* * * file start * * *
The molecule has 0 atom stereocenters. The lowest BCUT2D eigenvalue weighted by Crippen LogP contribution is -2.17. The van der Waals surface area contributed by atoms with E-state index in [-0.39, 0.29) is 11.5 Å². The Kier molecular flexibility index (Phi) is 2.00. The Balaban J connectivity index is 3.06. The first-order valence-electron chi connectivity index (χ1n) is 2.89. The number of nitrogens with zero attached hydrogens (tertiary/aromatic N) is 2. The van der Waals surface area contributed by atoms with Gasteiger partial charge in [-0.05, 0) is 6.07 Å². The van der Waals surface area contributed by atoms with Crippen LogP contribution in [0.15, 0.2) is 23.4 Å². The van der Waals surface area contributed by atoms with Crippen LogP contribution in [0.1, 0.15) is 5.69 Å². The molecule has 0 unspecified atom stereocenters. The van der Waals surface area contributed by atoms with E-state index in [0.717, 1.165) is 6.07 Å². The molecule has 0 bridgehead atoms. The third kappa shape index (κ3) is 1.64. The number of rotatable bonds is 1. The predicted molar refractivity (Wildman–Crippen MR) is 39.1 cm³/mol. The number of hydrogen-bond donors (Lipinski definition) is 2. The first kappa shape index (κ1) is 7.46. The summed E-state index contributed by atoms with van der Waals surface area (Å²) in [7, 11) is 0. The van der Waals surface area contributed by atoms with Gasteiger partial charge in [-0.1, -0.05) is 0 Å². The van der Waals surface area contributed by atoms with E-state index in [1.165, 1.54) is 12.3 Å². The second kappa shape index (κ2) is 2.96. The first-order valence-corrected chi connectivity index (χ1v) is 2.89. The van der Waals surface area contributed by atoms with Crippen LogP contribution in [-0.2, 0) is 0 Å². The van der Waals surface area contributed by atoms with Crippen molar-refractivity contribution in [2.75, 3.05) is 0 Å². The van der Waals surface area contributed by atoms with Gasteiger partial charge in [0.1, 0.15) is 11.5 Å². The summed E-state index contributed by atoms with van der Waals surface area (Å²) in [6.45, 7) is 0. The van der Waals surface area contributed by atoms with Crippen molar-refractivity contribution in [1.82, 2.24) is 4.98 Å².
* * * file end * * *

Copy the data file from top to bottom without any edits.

The molecule has 0 atom stereocenters. The lowest BCUT2D eigenvalue weighted by Crippen LogP contribution is -2.17. The van der Waals surface area contributed by atoms with E-state index in [-0.39, 0.29) is 11.5 Å². The Kier molecular flexibility index (Phi) is 2.00. The Balaban J connectivity index is 3.06. The first-order valence-electron chi connectivity index (χ1n) is 2.89. The number of nitrogens with zero attached hydrogens (tertiary/aromatic N) is 2. The van der Waals surface area contributed by atoms with Gasteiger partial charge in [-0.05, 0) is 6.07 Å². The van der Waals surface area contributed by atoms with Crippen LogP contribution in [0.15, 0.2) is 23.4 Å². The van der Waals surface area contributed by atoms with Crippen LogP contribution in [0.1, 0.15) is 5.69 Å². The molecule has 0 unspecified atom stereocenters. The van der Waals surface area contributed by atoms with E-state index in [0.717, 1.165) is 6.07 Å². The molecule has 0 bridgehead atoms. The third kappa shape index (κ3) is 1.64. The number of rotatable bonds is 1. The predicted molar refractivity (Wildman–Crippen MR) is 39.1 cm³/mol. The number of hydrogen-bond donors (Lipinski definition) is 2. The first kappa shape index (κ1) is 7.46. The summed E-state index contributed by atoms with van der Waals surface area (Å²) in [7, 11) is 0. The van der Waals surface area contributed by atoms with Gasteiger partial charge in [-0.1, -0.05) is 0 Å². The van der Waals surface area contributed by atoms with E-state index in [1.165, 1.54) is 12.3 Å². The second kappa shape index (κ2) is 2.96. The first-order valence-corrected chi connectivity index (χ1v) is 2.89. The van der Waals surface area contributed by atoms with Crippen LogP contribution in [-0.2, 0) is 0 Å². The van der Waals surface area contributed by atoms with Crippen molar-refractivity contribution in [2.75, 3.05) is 0 Å². The van der Waals surface area contributed by atoms with Gasteiger partial charge in [0.1, 0.15) is 11.5 Å². The summed E-state index contributed by atoms with van der Waals surface area (Å²) in [6.45, 7) is 0. The van der Waals surface area contributed by atoms with Crippen molar-refractivity contribution in [1.82, 2.24) is 4.98 Å².